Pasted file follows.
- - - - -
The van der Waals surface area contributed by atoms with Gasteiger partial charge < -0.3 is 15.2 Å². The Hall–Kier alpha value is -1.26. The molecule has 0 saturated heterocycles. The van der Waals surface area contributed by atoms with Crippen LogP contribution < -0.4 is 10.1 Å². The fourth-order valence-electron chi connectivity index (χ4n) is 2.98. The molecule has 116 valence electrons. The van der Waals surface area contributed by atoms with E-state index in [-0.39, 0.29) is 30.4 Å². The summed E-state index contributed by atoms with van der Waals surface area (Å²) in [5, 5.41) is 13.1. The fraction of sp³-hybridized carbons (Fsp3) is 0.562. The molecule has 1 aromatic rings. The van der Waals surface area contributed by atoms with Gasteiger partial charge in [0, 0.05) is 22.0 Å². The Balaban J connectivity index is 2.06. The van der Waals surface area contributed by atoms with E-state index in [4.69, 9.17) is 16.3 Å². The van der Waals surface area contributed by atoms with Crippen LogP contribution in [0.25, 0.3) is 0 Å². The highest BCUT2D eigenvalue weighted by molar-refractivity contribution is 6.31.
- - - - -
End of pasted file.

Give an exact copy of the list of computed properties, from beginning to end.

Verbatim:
The van der Waals surface area contributed by atoms with Gasteiger partial charge < -0.3 is 15.2 Å². The Hall–Kier alpha value is -1.26. The molecule has 0 saturated heterocycles. The van der Waals surface area contributed by atoms with Crippen LogP contribution < -0.4 is 10.1 Å². The fourth-order valence-electron chi connectivity index (χ4n) is 2.98. The molecule has 116 valence electrons. The van der Waals surface area contributed by atoms with E-state index in [-0.39, 0.29) is 30.4 Å². The summed E-state index contributed by atoms with van der Waals surface area (Å²) in [5, 5.41) is 13.1. The fraction of sp³-hybridized carbons (Fsp3) is 0.562. The molecule has 1 aromatic rings. The van der Waals surface area contributed by atoms with Gasteiger partial charge in [0, 0.05) is 22.0 Å². The Balaban J connectivity index is 2.06. The van der Waals surface area contributed by atoms with E-state index in [4.69, 9.17) is 16.3 Å². The van der Waals surface area contributed by atoms with Crippen LogP contribution in [0.25, 0.3) is 0 Å². The highest BCUT2D eigenvalue weighted by molar-refractivity contribution is 6.31.